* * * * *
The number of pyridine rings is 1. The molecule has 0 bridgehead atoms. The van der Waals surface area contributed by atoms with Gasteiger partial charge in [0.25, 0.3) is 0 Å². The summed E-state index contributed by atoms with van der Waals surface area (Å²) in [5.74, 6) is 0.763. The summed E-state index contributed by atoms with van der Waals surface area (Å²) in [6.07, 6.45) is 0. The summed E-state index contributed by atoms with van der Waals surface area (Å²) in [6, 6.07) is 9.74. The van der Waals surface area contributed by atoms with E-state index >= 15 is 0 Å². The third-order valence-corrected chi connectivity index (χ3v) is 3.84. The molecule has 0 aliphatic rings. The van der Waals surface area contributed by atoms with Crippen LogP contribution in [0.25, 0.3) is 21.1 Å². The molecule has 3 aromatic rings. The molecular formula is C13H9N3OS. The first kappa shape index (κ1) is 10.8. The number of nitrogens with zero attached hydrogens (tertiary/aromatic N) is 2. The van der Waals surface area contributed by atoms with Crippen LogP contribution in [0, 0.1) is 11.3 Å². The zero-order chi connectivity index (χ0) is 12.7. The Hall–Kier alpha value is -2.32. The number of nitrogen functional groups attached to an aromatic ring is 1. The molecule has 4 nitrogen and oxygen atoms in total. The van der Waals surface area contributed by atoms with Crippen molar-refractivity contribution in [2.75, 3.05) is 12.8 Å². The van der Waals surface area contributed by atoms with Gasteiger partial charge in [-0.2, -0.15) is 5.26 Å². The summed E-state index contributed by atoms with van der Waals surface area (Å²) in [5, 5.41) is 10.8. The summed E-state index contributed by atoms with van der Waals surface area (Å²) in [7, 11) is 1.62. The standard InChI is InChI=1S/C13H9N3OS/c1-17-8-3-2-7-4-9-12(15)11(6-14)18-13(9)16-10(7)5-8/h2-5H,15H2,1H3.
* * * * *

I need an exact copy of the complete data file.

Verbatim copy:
The number of pyridine rings is 1. The molecule has 0 bridgehead atoms. The van der Waals surface area contributed by atoms with Gasteiger partial charge in [0.25, 0.3) is 0 Å². The summed E-state index contributed by atoms with van der Waals surface area (Å²) in [5.74, 6) is 0.763. The summed E-state index contributed by atoms with van der Waals surface area (Å²) in [6.07, 6.45) is 0. The summed E-state index contributed by atoms with van der Waals surface area (Å²) in [6, 6.07) is 9.74. The van der Waals surface area contributed by atoms with E-state index >= 15 is 0 Å². The third-order valence-corrected chi connectivity index (χ3v) is 3.84. The molecule has 0 aliphatic rings. The van der Waals surface area contributed by atoms with Crippen LogP contribution in [0.25, 0.3) is 21.1 Å². The molecule has 3 aromatic rings. The molecular formula is C13H9N3OS. The first kappa shape index (κ1) is 10.8. The number of nitrogens with zero attached hydrogens (tertiary/aromatic N) is 2. The van der Waals surface area contributed by atoms with Crippen LogP contribution in [0, 0.1) is 11.3 Å². The zero-order chi connectivity index (χ0) is 12.7. The Hall–Kier alpha value is -2.32. The number of nitrogen functional groups attached to an aromatic ring is 1. The molecule has 4 nitrogen and oxygen atoms in total. The van der Waals surface area contributed by atoms with Crippen molar-refractivity contribution in [2.75, 3.05) is 12.8 Å². The van der Waals surface area contributed by atoms with Gasteiger partial charge in [-0.2, -0.15) is 5.26 Å². The summed E-state index contributed by atoms with van der Waals surface area (Å²) in [5, 5.41) is 10.8. The summed E-state index contributed by atoms with van der Waals surface area (Å²) in [7, 11) is 1.62. The standard InChI is InChI=1S/C13H9N3OS/c1-17-8-3-2-7-4-9-12(15)11(6-14)18-13(9)16-10(7)5-8/h2-5H,15H2,1H3.